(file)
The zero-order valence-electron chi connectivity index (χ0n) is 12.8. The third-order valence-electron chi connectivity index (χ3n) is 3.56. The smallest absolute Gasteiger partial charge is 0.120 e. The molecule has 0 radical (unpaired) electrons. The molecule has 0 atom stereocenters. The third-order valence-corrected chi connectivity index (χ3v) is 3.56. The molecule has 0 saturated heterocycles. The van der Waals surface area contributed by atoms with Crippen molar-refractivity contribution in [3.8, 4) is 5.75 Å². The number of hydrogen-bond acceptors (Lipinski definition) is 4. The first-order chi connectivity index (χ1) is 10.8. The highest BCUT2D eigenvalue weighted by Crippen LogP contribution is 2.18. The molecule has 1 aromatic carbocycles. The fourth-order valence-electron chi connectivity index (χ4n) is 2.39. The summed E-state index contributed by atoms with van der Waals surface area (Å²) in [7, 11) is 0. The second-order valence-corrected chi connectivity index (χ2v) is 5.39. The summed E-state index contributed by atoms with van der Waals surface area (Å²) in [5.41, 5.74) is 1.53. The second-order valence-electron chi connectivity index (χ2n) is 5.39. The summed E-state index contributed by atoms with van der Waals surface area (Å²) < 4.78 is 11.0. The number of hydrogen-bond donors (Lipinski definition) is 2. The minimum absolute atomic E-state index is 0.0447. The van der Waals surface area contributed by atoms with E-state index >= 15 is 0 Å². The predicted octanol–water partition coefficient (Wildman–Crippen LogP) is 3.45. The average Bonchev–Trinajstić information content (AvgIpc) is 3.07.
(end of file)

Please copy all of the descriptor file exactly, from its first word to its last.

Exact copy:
The zero-order valence-electron chi connectivity index (χ0n) is 12.8. The third-order valence-electron chi connectivity index (χ3n) is 3.56. The smallest absolute Gasteiger partial charge is 0.120 e. The molecule has 0 radical (unpaired) electrons. The molecule has 0 atom stereocenters. The third-order valence-corrected chi connectivity index (χ3v) is 3.56. The molecule has 0 saturated heterocycles. The van der Waals surface area contributed by atoms with Crippen molar-refractivity contribution in [3.8, 4) is 5.75 Å². The number of hydrogen-bond acceptors (Lipinski definition) is 4. The first-order chi connectivity index (χ1) is 10.8. The highest BCUT2D eigenvalue weighted by Crippen LogP contribution is 2.18. The molecule has 1 aromatic carbocycles. The fourth-order valence-electron chi connectivity index (χ4n) is 2.39. The summed E-state index contributed by atoms with van der Waals surface area (Å²) in [7, 11) is 0. The second-order valence-corrected chi connectivity index (χ2v) is 5.39. The summed E-state index contributed by atoms with van der Waals surface area (Å²) in [5.41, 5.74) is 1.53. The second-order valence-electron chi connectivity index (χ2n) is 5.39. The summed E-state index contributed by atoms with van der Waals surface area (Å²) < 4.78 is 11.0. The number of hydrogen-bond donors (Lipinski definition) is 2. The minimum absolute atomic E-state index is 0.0447. The van der Waals surface area contributed by atoms with E-state index >= 15 is 0 Å². The predicted octanol–water partition coefficient (Wildman–Crippen LogP) is 3.45. The average Bonchev–Trinajstić information content (AvgIpc) is 3.07.